A 3-channel amplifier is an amplifier that has three channels, each channel is capable of driving one speaker or one set of speakers. They are a versatile option for those who want to power multiple speakers in a car audio system. However, they are typically less powerful than mono or 2-channel amplifiers, and may not be suitable for extremely large or demanding sound systems.
These amplifiers can power four speakers or two sets of speakers and a subwoofer. They are a versatile option for powering multiple speakers in a car audio system.
These amplifiers can power more than four speakers and can be used to power a whole car audio system. They are often used in high-end car audio systems.
Installing a Car Amplifier in Your Car Audio System
The majority of amplifiers will provide a complete amp wiring kit. If yours doesn’t, you’ll need a main power wire, an inline fuse (size of the wire and fuse should match what the amp manufacturer suggests), a ground wire, RCA cables, speaker wires, a remote turn-on wire, and connector connectors that are appropriate for your head unit, amp, and speakers (some units may require bare-wire connections).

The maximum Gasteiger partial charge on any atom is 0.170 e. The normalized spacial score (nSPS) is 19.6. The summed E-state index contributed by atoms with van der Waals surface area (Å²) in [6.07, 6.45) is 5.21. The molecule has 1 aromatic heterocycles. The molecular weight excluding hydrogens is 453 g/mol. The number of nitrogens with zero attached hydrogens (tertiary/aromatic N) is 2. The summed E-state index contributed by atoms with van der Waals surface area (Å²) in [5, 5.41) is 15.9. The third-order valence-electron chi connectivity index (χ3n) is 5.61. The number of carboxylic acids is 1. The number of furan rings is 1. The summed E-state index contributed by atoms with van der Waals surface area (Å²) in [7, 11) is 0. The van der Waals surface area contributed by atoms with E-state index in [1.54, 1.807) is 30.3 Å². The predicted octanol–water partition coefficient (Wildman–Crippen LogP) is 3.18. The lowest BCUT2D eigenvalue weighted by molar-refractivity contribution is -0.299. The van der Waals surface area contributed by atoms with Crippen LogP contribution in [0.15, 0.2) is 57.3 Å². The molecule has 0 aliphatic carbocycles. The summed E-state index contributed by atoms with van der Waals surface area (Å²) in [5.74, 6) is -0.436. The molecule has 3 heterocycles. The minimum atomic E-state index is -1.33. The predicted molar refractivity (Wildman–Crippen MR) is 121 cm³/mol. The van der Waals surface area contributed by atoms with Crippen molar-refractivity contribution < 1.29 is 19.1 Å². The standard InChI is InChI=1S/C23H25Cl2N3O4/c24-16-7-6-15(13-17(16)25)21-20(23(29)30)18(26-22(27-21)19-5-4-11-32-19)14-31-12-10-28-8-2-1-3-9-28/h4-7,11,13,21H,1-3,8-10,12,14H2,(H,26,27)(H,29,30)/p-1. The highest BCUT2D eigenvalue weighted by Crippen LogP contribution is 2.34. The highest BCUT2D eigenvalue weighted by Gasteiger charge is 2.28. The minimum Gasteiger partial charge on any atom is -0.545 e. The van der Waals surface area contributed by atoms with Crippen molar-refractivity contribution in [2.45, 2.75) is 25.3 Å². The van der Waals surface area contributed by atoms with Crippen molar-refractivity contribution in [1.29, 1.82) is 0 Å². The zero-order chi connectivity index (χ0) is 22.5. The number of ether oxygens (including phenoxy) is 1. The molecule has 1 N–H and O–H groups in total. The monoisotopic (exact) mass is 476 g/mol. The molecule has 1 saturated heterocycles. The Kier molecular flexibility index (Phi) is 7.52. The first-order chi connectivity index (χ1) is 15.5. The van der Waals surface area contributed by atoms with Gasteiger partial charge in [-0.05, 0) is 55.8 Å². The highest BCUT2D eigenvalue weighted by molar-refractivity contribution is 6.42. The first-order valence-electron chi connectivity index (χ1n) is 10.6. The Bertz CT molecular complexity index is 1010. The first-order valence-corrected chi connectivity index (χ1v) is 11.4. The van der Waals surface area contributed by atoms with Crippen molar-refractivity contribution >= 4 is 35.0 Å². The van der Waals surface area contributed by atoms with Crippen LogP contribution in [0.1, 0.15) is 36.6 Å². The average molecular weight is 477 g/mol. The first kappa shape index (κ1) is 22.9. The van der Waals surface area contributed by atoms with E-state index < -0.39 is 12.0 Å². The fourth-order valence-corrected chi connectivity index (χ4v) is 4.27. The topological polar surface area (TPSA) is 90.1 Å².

The size of the amplifier you end up purchasing will be influenced by how much room you have. Your car’s trunk or baggage area is a frequent location for an amplifier. For example, the amp will need to be mounted under, behind, or between the seats if you’re driving a compact SUV.
There’s also the fact that amps get hot, necessitating ventilation systems. Always ensure that they are in a position that will provide the most air circulation. When installing subwoofer speakers in a box, it is recommended that the amplifier be mounted on the side of the box. Put them up high where they’ll get the most ventilation and be safest from harm.
The next step is to plan how to connect the amplifier to the car’s stereo head unit and the battery. The wiring should ideally be hidden under the baseboard moldings along the base of the doors, following any existing wiring looms. There shouldn’t be any interference between the RCA lines and the power wires if they run along the floorboard instead of the ceiling. When running the main power line, it’s essential to remember where the battery is located in the engine compartment.
The primary power cable from the battery must always penetrate the firewall to reach the battery. Always look for an existing wiring loom to follow and use the holes in it. Another hole in the firewall will have to be drilled if this isn’t practicable.